• Coefficient of thermal expansion values decreases with the addition of ceramic-reinforced particles into Al matrix confirming high-dimensional stability of microwave sintered-extruded Al-X (X = SiC, Si3N4, Al2O3) composites making them suitable for automotive and many other related applications.

Advertisement

Acknowledgments

This chapter was made possible by NPRP Grant 7-159-2-076 from Qatar National Research Fund (a member of the Qatar Foundation). Statements made herein are solely the responsibility of the authors.

References

  1. 1. Sutton WH. Microwave processing of ceramic materials. American Ceramic Society Bulletin. 1989;68:376-386
  2. 2. Sutton WH. Ceramic transactions microwaves: Theory and applications in materials processing II. Key issues in microwave process technology. 1993;36:3-18
  3. 3. Das S, Mukhopadhyay AK, Datta S, Basu D. Prospects of microwave processing: An overview. Bulletin of Materials Science. 2009;32:1-13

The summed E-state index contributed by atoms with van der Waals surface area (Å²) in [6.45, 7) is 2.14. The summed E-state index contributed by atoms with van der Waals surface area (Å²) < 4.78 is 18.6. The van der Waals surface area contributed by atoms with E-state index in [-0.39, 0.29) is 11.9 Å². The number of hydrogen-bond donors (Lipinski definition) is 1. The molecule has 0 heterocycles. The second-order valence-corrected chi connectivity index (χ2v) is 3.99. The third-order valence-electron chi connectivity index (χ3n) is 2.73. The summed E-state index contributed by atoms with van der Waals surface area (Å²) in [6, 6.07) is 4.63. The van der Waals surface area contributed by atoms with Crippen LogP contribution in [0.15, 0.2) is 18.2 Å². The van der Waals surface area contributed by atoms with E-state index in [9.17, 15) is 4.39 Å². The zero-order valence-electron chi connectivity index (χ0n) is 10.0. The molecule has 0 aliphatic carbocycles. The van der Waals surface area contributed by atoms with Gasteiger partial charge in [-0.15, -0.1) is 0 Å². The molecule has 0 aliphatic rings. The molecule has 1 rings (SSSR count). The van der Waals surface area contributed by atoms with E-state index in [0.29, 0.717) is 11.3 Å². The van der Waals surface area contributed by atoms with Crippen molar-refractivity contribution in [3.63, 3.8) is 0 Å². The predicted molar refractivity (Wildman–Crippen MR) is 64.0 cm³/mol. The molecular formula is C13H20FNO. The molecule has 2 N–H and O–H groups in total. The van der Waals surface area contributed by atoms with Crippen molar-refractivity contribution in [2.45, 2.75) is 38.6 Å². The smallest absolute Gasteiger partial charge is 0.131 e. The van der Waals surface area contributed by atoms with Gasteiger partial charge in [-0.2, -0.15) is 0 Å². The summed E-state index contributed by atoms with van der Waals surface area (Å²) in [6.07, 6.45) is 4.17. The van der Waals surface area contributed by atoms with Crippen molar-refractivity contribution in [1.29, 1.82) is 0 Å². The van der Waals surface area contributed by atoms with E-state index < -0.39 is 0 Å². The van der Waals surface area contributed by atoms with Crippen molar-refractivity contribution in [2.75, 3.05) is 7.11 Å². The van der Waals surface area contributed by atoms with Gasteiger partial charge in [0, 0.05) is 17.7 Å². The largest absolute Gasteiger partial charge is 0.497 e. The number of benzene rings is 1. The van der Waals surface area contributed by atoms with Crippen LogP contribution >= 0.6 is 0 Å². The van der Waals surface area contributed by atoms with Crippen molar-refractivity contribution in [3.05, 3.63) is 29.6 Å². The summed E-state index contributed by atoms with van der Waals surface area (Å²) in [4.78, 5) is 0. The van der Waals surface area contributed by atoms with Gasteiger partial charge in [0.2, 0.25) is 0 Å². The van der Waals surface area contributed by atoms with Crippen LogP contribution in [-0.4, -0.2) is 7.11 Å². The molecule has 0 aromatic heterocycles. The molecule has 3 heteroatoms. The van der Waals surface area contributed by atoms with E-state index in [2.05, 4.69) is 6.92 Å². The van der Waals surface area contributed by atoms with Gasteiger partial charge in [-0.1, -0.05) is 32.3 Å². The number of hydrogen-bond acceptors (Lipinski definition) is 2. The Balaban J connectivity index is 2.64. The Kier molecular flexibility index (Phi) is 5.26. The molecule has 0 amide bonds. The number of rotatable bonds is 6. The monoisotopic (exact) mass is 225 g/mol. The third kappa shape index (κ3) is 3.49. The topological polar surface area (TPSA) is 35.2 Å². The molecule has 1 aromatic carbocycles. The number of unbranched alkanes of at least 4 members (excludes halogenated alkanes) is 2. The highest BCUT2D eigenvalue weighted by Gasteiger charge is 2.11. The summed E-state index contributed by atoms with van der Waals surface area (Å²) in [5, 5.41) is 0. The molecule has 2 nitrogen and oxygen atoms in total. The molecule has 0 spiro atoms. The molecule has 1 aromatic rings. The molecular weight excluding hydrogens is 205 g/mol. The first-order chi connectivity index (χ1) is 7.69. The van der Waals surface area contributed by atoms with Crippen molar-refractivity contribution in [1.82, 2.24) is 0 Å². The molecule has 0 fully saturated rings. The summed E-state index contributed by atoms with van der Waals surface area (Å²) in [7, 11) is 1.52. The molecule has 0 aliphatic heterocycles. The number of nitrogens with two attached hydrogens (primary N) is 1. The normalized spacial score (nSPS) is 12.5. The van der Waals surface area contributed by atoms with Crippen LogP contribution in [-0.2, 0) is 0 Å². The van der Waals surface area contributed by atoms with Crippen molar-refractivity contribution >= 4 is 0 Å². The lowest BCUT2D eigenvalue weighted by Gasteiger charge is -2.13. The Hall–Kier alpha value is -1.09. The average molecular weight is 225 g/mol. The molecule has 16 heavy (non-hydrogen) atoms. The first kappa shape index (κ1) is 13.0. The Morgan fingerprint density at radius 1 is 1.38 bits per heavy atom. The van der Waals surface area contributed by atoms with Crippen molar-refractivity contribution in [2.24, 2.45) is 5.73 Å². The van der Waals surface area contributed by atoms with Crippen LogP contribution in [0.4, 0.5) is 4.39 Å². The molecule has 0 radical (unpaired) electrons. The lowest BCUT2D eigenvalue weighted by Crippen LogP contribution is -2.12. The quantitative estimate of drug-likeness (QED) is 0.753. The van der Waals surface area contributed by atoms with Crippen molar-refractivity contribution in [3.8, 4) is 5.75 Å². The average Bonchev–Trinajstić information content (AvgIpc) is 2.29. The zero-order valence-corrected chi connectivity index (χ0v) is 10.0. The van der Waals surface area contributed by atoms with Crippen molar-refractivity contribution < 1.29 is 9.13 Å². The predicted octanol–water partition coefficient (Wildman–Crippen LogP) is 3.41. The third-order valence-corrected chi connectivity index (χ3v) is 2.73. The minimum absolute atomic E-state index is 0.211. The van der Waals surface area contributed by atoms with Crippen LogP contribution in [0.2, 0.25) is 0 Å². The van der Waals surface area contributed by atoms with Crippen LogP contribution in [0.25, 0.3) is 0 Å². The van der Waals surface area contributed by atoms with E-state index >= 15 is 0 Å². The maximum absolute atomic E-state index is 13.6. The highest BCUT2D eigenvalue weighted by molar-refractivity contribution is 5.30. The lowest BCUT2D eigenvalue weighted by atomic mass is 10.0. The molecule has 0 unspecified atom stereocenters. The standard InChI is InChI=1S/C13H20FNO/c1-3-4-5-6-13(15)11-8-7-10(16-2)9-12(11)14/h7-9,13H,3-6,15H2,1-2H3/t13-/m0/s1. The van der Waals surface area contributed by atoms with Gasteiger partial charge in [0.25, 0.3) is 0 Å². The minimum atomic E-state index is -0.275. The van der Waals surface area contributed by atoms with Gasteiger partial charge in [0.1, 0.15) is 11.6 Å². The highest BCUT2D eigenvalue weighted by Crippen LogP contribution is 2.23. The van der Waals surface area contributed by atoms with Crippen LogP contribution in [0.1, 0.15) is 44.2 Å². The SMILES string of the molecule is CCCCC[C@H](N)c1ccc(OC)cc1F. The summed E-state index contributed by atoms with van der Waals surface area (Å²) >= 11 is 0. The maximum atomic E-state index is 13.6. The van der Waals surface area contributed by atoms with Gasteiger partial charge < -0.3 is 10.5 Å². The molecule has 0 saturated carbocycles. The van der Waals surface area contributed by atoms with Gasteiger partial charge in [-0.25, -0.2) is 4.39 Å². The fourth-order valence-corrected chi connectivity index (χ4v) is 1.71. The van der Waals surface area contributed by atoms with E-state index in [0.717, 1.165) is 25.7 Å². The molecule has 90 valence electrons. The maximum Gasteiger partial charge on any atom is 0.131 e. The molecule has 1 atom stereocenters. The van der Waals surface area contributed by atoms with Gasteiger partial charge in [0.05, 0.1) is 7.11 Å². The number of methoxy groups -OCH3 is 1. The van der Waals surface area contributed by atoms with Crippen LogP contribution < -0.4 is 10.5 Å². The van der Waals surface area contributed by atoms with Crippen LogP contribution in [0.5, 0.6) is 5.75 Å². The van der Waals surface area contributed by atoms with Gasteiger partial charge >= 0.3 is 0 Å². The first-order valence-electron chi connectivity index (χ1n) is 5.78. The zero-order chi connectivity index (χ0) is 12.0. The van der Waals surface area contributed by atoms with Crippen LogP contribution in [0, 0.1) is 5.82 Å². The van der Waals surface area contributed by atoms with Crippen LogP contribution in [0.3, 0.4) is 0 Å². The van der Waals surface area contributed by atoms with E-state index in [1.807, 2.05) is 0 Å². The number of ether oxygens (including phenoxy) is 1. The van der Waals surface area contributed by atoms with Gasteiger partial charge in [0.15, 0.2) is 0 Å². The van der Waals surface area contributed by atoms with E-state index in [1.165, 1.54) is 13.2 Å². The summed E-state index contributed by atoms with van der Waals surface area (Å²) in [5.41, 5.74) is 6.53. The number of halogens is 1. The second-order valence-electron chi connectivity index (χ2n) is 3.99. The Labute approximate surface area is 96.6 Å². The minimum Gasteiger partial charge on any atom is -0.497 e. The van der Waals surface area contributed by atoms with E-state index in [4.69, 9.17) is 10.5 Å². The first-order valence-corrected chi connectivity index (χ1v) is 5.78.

4. 4. Xie Z, Wang C, Fan X, Huang Y. Microwave processing and properties of Ce-Y-ZrO2 ceramics with 2.45 GHz irradiation. Materials Letters. 1999;38:190-196
  5. 5. Agrawal DK. Microwave processing of ceramics: A review. Current Opinion in Solid State Materials Science. 1998;3:480-486
  6. 6. Penchal Reddy M, Madhuri W, Ramamanohar Reddy N, Siva Kumar KV, Murthy VRK, Ramakrishna Reddy R. Magnetic properties of Ni-Zn ferrites prepared by microwave sintering method. Journal of Electroceramics. 2012;28:1-9
  7. 7. Hao HS, Xu LH, Huang Y, Zhang XM, Xie ZP. Kinetics mechanism of microwave sintering in ceramic materials. Science in China Series E: Technological Sciences. 2009;52:2727-2731
  8. 8. Oghbaei M, Mirzaee O. Microwave versus conventional sintering: A review of fundamentals, advantages and applications. Journal of Alloys and Compounds. 2010;494:175-189
  9. 9. Roy R, Agrawal D, Cheng J, Gedevanishvili S. Full sintering of powdered-metal bodies in a microwave field. Nature. 1999;399:668-670